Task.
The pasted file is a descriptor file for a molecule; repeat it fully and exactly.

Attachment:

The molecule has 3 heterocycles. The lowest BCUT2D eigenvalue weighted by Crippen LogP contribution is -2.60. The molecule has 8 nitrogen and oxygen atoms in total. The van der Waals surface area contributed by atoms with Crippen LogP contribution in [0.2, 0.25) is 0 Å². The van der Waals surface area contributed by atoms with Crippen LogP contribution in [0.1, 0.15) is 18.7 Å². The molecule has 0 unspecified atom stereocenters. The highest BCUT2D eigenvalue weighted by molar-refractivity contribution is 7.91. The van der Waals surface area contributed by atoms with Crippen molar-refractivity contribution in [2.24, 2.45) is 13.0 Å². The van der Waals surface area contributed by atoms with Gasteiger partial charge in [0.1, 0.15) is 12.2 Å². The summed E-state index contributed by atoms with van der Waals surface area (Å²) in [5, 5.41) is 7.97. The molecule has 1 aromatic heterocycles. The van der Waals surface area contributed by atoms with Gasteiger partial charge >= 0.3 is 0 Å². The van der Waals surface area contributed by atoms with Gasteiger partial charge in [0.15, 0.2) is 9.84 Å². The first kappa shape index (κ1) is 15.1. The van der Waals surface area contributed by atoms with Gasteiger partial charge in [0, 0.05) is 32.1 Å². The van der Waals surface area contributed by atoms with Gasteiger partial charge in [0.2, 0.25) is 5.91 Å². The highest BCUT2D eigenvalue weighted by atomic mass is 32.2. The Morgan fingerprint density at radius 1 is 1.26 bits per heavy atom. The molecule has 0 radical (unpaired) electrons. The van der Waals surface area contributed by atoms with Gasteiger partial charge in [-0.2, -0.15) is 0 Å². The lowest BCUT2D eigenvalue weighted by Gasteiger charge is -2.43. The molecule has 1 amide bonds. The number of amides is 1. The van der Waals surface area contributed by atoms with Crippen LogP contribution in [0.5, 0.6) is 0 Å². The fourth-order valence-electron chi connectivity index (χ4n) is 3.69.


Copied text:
The molecule has 3 heterocycles. The lowest BCUT2D eigenvalue weighted by Crippen LogP contribution is -2.60. The molecule has 8 nitrogen and oxygen atoms in total. The van der Waals surface area contributed by atoms with Crippen LogP contribution in [0.2, 0.25) is 0 Å². The van der Waals surface area contributed by atoms with Crippen LogP contribution in [0.1, 0.15) is 18.7 Å². The molecule has 0 unspecified atom stereocenters. The highest BCUT2D eigenvalue weighted by molar-refractivity contribution is 7.91. The van der Waals surface area contributed by atoms with Crippen molar-refractivity contribution in [2.24, 2.45) is 13.0 Å². The van der Waals surface area contributed by atoms with Gasteiger partial charge in [0.1, 0.15) is 12.2 Å². The summed E-state index contributed by atoms with van der Waals surface area (Å²) in [5, 5.41) is 7.97. The molecule has 1 aromatic heterocycles. The van der Waals surface area contributed by atoms with Gasteiger partial charge >= 0.3 is 0 Å². The van der Waals surface area contributed by atoms with Gasteiger partial charge in [0.15, 0.2) is 9.84 Å². The first kappa shape index (κ1) is 15.1. The van der Waals surface area contributed by atoms with Gasteiger partial charge in [0, 0.05) is 32.1 Å². The van der Waals surface area contributed by atoms with Gasteiger partial charge in [0.2, 0.25) is 5.91 Å². The highest BCUT2D eigenvalue weighted by atomic mass is 32.2. The Morgan fingerprint density at radius 1 is 1.26 bits per heavy atom. The molecule has 0 radical (unpaired) electrons. The van der Waals surface area contributed by atoms with Gasteiger partial charge in [-0.2, -0.15) is 0 Å². The lowest BCUT2D eigenvalue weighted by Gasteiger charge is -2.43. The molecule has 1 amide bonds. The number of amides is 1. The van der Waals surface area contributed by atoms with Crippen LogP contribution in [0.5, 0.6) is 0 Å². The fourth-order valence-electron chi connectivity index (χ4n) is 3.69.